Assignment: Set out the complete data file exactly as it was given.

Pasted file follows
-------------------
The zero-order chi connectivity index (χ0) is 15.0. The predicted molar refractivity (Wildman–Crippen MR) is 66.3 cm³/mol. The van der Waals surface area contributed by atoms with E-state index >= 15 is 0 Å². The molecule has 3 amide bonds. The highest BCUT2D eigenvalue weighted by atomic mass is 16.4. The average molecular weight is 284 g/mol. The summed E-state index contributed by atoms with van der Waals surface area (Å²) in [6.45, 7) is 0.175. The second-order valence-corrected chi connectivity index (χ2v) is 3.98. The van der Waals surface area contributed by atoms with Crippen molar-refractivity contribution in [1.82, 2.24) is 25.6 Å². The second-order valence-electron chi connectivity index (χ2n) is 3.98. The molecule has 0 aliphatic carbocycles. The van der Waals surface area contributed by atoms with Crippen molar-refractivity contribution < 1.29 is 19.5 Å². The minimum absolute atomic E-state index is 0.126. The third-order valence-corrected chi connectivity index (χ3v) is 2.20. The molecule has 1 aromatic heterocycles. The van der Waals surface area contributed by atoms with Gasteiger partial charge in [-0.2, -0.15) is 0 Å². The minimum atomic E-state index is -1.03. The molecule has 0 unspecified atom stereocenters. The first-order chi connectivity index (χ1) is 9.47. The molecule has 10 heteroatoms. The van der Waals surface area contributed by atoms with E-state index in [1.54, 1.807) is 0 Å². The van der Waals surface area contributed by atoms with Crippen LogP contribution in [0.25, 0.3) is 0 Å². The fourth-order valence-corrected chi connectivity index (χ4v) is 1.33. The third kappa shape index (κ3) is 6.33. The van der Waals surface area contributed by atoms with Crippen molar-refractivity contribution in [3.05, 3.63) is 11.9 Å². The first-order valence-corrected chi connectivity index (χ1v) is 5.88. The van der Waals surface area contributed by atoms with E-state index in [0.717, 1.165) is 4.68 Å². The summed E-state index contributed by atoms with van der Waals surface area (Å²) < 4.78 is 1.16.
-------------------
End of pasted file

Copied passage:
The zero-order chi connectivity index (χ0) is 15.0. The predicted molar refractivity (Wildman–Crippen MR) is 66.3 cm³/mol. The van der Waals surface area contributed by atoms with E-state index >= 15 is 0 Å². The molecule has 3 amide bonds. The highest BCUT2D eigenvalue weighted by atomic mass is 16.4. The average molecular weight is 284 g/mol. The summed E-state index contributed by atoms with van der Waals surface area (Å²) in [6.45, 7) is 0.175. The second-order valence-corrected chi connectivity index (χ2v) is 3.98. The van der Waals surface area contributed by atoms with Crippen molar-refractivity contribution in [1.82, 2.24) is 25.6 Å². The second-order valence-electron chi connectivity index (χ2n) is 3.98. The molecule has 0 aliphatic carbocycles. The van der Waals surface area contributed by atoms with Crippen molar-refractivity contribution < 1.29 is 19.5 Å². The minimum absolute atomic E-state index is 0.126. The third-order valence-corrected chi connectivity index (χ3v) is 2.20. The molecule has 1 aromatic heterocycles. The van der Waals surface area contributed by atoms with Gasteiger partial charge in [-0.2, -0.15) is 0 Å². The minimum atomic E-state index is -1.03. The molecule has 0 unspecified atom stereocenters. The first-order chi connectivity index (χ1) is 9.47. The molecule has 10 heteroatoms. The van der Waals surface area contributed by atoms with E-state index in [1.54, 1.807) is 0 Å². The van der Waals surface area contributed by atoms with Crippen LogP contribution in [0.25, 0.3) is 0 Å². The fourth-order valence-corrected chi connectivity index (χ4v) is 1.33. The third kappa shape index (κ3) is 6.33. The van der Waals surface area contributed by atoms with Crippen molar-refractivity contribution in [3.05, 3.63) is 11.9 Å². The first-order valence-corrected chi connectivity index (χ1v) is 5.88. The van der Waals surface area contributed by atoms with E-state index in [0.717, 1.165) is 4.68 Å². The summed E-state index contributed by atoms with van der Waals surface area (Å²) < 4.78 is 1.16.